In a previous tutorial we saw how to use the netstat command to get statistics on network/socket connections. However the netstat command has long been deprecated and replaced by the ss command from the iproute suite of tools.
The ss command is capable of showing more information than the netstat and is faster. The netstat command reads various /proc files to gather information. However this approach falls weak when there are lots of connections to display. This makes it slower.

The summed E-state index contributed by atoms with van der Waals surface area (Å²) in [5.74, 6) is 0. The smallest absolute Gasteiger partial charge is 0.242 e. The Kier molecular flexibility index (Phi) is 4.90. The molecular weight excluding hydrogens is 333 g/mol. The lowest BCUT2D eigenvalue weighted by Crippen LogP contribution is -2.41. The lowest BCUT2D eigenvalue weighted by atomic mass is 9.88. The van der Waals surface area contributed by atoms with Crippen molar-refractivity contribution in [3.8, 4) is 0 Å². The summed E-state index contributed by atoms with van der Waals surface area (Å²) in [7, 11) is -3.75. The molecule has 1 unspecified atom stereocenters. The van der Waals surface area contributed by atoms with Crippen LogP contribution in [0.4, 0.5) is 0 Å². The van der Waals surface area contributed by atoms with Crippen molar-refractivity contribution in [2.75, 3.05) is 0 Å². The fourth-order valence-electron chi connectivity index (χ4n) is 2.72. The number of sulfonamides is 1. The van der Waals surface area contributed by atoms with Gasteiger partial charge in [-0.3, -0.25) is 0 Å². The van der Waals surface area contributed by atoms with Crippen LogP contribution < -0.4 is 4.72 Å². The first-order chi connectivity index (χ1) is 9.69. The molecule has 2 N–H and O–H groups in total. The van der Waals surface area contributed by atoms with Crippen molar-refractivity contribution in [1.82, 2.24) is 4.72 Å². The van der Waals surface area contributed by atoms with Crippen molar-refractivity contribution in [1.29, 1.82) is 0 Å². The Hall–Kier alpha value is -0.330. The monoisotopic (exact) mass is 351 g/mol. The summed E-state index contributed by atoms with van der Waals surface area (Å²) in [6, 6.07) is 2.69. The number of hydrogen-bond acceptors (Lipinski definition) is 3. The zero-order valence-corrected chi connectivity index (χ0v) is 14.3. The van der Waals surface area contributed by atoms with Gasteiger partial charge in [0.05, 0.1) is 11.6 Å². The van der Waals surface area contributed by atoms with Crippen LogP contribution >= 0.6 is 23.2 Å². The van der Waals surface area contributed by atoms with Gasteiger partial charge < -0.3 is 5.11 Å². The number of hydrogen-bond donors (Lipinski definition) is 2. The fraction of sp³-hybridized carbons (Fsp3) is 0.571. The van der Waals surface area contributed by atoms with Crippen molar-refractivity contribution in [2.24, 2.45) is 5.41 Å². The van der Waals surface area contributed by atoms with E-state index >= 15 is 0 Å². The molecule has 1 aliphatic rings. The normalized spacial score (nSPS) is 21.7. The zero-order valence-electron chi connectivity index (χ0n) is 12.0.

The ss command gets its information directly from kernel space. The options used with the ss commands are very similar to netstat making it an easy replacement.
So in this tutorial we are going to see few examples of how to use the ss command to check the network connections and socket statistics.
1. List all connections
The simplest command is to list out all connections.
$ ss | less
Netid State Recv-Q Send-Q Local Address:Port Peer Address:Port
u_str ESTAB 0 0...
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10 examples of Linux ss command to monitor network connections